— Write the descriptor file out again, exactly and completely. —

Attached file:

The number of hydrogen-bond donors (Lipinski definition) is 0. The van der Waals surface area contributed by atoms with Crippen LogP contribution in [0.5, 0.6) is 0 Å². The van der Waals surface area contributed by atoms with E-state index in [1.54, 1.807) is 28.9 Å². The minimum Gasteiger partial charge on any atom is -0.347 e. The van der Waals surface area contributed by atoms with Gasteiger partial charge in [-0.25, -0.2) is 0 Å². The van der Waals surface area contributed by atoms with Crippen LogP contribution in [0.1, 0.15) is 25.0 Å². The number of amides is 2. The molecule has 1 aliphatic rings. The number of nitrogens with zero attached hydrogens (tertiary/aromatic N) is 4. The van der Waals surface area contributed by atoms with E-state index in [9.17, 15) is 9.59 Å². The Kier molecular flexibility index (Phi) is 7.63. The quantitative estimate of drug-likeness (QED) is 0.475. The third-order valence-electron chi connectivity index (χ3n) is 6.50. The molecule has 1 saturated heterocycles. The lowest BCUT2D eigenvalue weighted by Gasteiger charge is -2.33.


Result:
The number of hydrogen-bond donors (Lipinski definition) is 0. The van der Waals surface area contributed by atoms with Crippen LogP contribution in [0.5, 0.6) is 0 Å². The van der Waals surface area contributed by atoms with E-state index in [1.54, 1.807) is 28.9 Å². The minimum Gasteiger partial charge on any atom is -0.347 e. The van der Waals surface area contributed by atoms with Gasteiger partial charge in [-0.25, -0.2) is 0 Å². The van der Waals surface area contributed by atoms with Crippen LogP contribution in [0.1, 0.15) is 25.0 Å². The number of amides is 2. The molecule has 1 aliphatic rings. The number of nitrogens with zero attached hydrogens (tertiary/aromatic N) is 4. The van der Waals surface area contributed by atoms with E-state index in [9.17, 15) is 9.59 Å². The Kier molecular flexibility index (Phi) is 7.63. The quantitative estimate of drug-likeness (QED) is 0.475. The third-order valence-electron chi connectivity index (χ3n) is 6.50. The molecule has 1 saturated heterocycles. The lowest BCUT2D eigenvalue weighted by Gasteiger charge is -2.33.